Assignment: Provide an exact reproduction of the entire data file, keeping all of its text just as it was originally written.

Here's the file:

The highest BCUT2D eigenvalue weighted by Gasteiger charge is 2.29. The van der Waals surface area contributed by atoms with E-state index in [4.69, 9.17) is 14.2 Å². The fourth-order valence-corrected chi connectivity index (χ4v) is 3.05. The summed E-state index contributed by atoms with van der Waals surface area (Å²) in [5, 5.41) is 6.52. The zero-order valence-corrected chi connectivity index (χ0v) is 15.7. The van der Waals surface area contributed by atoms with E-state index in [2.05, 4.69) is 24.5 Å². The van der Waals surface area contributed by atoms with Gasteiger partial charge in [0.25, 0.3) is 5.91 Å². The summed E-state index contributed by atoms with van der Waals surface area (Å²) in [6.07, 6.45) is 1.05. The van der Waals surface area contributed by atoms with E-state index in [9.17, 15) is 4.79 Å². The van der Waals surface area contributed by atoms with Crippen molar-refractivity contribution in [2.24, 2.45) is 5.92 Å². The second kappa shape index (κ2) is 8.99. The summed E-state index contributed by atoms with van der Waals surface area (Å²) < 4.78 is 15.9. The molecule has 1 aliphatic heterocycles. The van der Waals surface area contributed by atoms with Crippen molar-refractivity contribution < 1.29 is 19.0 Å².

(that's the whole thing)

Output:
The highest BCUT2D eigenvalue weighted by Gasteiger charge is 2.29. The van der Waals surface area contributed by atoms with E-state index in [4.69, 9.17) is 14.2 Å². The fourth-order valence-corrected chi connectivity index (χ4v) is 3.05. The summed E-state index contributed by atoms with van der Waals surface area (Å²) in [5, 5.41) is 6.52. The zero-order valence-corrected chi connectivity index (χ0v) is 15.7. The van der Waals surface area contributed by atoms with E-state index in [2.05, 4.69) is 24.5 Å². The van der Waals surface area contributed by atoms with Gasteiger partial charge in [0.25, 0.3) is 5.91 Å². The summed E-state index contributed by atoms with van der Waals surface area (Å²) in [6.07, 6.45) is 1.05. The van der Waals surface area contributed by atoms with E-state index in [9.17, 15) is 4.79 Å². The van der Waals surface area contributed by atoms with Crippen molar-refractivity contribution in [2.24, 2.45) is 5.92 Å². The second kappa shape index (κ2) is 8.99. The summed E-state index contributed by atoms with van der Waals surface area (Å²) < 4.78 is 15.9. The molecule has 1 aliphatic heterocycles. The van der Waals surface area contributed by atoms with Crippen molar-refractivity contribution < 1.29 is 19.0 Å².